- European Court of Human Rights to hear case regarding protections for service providers in Europe
- ADF International intervenes in support of freedom of conscience
STRASBOURG/BELFAST (29 October 2020) – Freedom of conscience is on trial for 820 million Europeans at the upcoming case of Lee v. UK at the European Court of Human Rights. Daniel and Amy McArthur, who own the Ashers Baking Company in Northern Ireland, faced a lengthy court battle staring in 2014 when they declined to create a cake with the customized message, “Support Gay Marriage”. The couple, though perfectly willing to serve the customer, found that the fulfilment of this particular request would be incompatible with their deeply-held religious beliefs. With the support of the tax-payer funded Equality Commission of Northern Ireland, Gareth Lee, who had ordered the cake, sued the bakery for discrimination, with UK charity, the Christian Institute, supporting the McArthur family. In October 2018 the UK Supreme Court held that unlawful discrimination had not taken place. In 2019 Mr. Lee took his case to the European Court of Human Rights in Strasbourg.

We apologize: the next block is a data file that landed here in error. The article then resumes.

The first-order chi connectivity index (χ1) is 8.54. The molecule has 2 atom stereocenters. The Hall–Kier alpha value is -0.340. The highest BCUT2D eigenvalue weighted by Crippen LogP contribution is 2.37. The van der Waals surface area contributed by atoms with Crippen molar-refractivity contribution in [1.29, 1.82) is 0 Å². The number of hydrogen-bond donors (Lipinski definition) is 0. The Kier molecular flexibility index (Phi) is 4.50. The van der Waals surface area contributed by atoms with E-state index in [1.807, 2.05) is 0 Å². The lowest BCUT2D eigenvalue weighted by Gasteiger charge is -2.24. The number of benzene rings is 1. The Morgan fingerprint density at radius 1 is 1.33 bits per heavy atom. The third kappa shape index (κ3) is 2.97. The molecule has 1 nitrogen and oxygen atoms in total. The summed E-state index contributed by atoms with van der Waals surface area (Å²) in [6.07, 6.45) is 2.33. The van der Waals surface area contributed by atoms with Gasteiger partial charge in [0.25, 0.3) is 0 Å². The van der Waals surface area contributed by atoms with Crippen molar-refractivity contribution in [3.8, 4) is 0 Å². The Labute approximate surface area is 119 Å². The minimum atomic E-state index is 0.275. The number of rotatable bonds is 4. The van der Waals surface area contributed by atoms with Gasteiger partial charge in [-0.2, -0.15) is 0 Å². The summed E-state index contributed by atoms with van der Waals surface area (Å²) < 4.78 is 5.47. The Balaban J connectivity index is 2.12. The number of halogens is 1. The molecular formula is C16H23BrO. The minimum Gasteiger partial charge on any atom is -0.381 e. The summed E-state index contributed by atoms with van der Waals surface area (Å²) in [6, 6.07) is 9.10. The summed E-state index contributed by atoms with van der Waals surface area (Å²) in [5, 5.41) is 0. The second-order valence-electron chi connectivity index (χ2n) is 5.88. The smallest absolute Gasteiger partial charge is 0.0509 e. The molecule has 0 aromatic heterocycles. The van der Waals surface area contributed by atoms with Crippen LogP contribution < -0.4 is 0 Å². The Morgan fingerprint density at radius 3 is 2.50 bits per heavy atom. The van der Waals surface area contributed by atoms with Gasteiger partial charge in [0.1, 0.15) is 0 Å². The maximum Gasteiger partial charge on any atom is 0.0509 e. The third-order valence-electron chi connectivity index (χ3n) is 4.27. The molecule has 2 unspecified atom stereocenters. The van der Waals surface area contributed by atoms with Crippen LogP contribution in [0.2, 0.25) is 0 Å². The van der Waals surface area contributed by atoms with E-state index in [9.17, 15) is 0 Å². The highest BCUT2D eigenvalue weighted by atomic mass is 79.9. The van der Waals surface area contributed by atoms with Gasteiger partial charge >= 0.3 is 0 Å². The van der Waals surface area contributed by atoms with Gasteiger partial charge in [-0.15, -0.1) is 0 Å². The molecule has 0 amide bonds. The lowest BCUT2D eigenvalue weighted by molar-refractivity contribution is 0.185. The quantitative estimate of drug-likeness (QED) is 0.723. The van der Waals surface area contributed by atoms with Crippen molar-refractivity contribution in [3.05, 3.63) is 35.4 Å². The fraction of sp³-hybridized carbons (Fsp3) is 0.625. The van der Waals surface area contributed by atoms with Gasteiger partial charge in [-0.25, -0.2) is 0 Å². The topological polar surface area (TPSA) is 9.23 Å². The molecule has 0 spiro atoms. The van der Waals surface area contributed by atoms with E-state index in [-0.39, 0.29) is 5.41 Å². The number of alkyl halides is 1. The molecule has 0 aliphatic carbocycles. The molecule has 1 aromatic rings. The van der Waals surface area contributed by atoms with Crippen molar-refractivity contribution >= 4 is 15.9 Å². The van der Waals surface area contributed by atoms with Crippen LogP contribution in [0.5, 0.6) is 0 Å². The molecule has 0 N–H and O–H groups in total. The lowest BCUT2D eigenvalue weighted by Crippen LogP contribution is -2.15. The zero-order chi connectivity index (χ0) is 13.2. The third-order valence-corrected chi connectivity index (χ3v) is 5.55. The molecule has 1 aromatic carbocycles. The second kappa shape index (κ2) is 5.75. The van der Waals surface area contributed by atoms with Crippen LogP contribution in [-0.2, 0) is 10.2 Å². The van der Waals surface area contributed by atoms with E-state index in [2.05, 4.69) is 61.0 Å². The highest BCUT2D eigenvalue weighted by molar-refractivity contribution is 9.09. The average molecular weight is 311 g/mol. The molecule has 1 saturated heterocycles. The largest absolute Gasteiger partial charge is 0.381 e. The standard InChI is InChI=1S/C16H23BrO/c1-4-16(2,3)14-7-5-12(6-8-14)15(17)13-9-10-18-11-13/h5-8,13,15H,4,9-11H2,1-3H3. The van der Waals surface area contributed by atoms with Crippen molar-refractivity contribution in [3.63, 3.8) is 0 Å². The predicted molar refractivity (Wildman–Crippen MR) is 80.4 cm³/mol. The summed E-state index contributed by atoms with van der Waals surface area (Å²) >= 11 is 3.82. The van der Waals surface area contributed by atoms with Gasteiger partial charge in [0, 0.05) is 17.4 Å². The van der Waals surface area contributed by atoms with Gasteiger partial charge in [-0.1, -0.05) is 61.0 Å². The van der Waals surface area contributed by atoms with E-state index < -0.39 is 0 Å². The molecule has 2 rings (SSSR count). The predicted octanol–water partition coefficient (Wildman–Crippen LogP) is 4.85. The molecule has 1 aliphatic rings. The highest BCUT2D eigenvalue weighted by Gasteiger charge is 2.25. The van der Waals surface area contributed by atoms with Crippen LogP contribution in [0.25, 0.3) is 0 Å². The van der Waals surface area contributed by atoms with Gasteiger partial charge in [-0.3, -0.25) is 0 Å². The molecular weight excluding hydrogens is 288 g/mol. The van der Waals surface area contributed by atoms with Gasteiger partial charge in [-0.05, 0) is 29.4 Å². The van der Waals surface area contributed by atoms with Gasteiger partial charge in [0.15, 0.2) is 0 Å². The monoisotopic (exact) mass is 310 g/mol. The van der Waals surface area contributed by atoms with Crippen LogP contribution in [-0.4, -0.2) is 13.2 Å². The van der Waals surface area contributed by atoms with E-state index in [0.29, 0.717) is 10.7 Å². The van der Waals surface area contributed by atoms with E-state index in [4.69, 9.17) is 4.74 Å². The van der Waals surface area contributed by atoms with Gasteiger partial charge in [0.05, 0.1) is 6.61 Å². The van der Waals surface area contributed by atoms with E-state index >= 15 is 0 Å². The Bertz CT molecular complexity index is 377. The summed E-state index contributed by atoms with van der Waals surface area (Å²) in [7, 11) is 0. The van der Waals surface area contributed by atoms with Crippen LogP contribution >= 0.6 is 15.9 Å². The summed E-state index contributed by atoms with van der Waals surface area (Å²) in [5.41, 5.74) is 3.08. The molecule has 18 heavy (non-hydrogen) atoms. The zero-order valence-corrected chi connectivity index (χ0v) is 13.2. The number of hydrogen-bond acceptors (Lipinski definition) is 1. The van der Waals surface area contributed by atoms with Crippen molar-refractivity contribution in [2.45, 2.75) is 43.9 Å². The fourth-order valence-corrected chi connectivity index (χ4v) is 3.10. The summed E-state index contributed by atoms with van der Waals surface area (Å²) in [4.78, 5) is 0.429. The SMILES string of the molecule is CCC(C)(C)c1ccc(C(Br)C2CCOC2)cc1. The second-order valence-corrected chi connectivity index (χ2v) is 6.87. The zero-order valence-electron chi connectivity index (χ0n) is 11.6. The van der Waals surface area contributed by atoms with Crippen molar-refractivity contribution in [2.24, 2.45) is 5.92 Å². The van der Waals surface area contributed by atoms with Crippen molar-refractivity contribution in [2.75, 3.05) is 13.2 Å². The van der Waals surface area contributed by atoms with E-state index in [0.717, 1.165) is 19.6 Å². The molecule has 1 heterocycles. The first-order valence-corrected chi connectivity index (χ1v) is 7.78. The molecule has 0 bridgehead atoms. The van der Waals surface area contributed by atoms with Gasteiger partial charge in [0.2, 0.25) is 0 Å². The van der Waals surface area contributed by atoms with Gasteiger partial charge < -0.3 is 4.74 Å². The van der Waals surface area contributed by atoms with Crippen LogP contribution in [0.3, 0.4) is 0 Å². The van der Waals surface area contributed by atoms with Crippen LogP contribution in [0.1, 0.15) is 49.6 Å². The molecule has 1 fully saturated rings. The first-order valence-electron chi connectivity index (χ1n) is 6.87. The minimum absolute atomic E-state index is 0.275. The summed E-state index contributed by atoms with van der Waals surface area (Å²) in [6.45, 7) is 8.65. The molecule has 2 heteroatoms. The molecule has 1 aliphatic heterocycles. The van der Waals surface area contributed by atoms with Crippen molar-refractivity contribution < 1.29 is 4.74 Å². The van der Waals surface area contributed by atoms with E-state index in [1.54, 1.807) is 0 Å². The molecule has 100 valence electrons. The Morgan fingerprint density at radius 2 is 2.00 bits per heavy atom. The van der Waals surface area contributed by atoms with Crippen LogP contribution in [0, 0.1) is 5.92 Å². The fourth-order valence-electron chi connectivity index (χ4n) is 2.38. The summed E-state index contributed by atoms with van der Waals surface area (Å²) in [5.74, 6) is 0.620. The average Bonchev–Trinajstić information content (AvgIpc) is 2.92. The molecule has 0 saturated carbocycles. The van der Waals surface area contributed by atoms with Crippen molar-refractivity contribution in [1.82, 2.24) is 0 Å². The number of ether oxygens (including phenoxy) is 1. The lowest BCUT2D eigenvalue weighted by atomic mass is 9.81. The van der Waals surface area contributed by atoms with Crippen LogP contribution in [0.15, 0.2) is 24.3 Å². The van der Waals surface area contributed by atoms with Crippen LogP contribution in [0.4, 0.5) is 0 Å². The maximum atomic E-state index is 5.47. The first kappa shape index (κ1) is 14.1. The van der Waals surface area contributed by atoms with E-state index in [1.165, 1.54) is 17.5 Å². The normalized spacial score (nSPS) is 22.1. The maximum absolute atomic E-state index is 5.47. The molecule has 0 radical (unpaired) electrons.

“Nobody should be forced to act against their deeply held beliefs. Nor should they be forced to choose between their conscience and their profession. The right to freedom of religion and conscience contains the right to act accordingly, including in a professional setting. In its judgment in 2018 the UK Supreme Court rightly upheld the religious rights of service providers,” said Lorcán Price, Legal Counsel for ADF International in Strasbourg.
Freedom of conscience in Europe must not become a “dead letter”
The European Convention on Human Rights, which is overseen by the European Court in Strasbourg, guarantees the right to freedom of religion and belief under Article 9 of the Convention. The Strasbourg Court has consistently found that freedom of thought, conscience and religion “would remain a dead letter” without the right to manifest such beliefs in practice. The issues in the Ashers Bakery case reflect wider concerns that citizens across Europe face when anti-discrimination laws are misapplied to prevent them living out their faith through their business and professional lives.
“In its judgment, the UK Supreme Court drew attention to the fact that the Ashers Baking Company declined to create a particular message; crucially, they did not decline to serve any particular customer. In fact, the evidence was that the bakery had previously served Mr. Lee without difficulty. If creative professionals are forced to create messages with which they profoundly disagree, the implications are wide-ranging for many others in society,” said Robert Clarke, Deputy Director of ADF International.